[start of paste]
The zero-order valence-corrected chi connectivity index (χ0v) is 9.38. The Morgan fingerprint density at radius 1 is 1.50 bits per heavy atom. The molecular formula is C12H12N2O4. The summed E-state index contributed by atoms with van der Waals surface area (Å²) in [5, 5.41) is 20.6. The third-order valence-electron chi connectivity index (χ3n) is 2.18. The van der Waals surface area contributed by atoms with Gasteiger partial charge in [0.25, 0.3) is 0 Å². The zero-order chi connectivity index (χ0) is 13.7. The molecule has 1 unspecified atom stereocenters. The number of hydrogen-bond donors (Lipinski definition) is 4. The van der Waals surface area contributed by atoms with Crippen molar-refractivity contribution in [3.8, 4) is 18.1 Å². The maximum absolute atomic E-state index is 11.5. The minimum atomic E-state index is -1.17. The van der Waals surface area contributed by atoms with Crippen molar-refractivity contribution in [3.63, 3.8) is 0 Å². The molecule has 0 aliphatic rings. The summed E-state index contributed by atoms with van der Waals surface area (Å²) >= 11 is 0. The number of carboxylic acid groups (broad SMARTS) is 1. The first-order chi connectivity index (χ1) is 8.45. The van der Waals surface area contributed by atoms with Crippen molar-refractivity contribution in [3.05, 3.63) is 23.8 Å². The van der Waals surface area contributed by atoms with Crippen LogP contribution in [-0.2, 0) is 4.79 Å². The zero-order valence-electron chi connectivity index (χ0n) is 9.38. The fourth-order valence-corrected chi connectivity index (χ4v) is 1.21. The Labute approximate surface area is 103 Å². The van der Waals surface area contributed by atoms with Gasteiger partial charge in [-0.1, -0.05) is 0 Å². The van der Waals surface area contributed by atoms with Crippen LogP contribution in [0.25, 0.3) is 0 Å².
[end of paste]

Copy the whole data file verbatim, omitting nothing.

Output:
The zero-order valence-corrected chi connectivity index (χ0v) is 9.38. The Morgan fingerprint density at radius 1 is 1.50 bits per heavy atom. The molecular formula is C12H12N2O4. The summed E-state index contributed by atoms with van der Waals surface area (Å²) in [5, 5.41) is 20.6. The third-order valence-electron chi connectivity index (χ3n) is 2.18. The van der Waals surface area contributed by atoms with Gasteiger partial charge in [0.25, 0.3) is 0 Å². The zero-order chi connectivity index (χ0) is 13.7. The molecule has 1 unspecified atom stereocenters. The number of hydrogen-bond donors (Lipinski definition) is 4. The van der Waals surface area contributed by atoms with Crippen molar-refractivity contribution in [3.8, 4) is 18.1 Å². The maximum absolute atomic E-state index is 11.5. The minimum atomic E-state index is -1.17. The van der Waals surface area contributed by atoms with Crippen molar-refractivity contribution in [3.63, 3.8) is 0 Å². The molecule has 0 aliphatic rings. The summed E-state index contributed by atoms with van der Waals surface area (Å²) >= 11 is 0. The number of carboxylic acid groups (broad SMARTS) is 1. The first-order chi connectivity index (χ1) is 8.45. The van der Waals surface area contributed by atoms with Crippen molar-refractivity contribution in [3.05, 3.63) is 23.8 Å². The van der Waals surface area contributed by atoms with Crippen LogP contribution in [-0.2, 0) is 4.79 Å². The zero-order valence-electron chi connectivity index (χ0n) is 9.38. The fourth-order valence-corrected chi connectivity index (χ4v) is 1.21. The Labute approximate surface area is 103 Å². The van der Waals surface area contributed by atoms with Gasteiger partial charge in [-0.1, -0.05) is 0 Å². The van der Waals surface area contributed by atoms with Crippen LogP contribution in [0.25, 0.3) is 0 Å².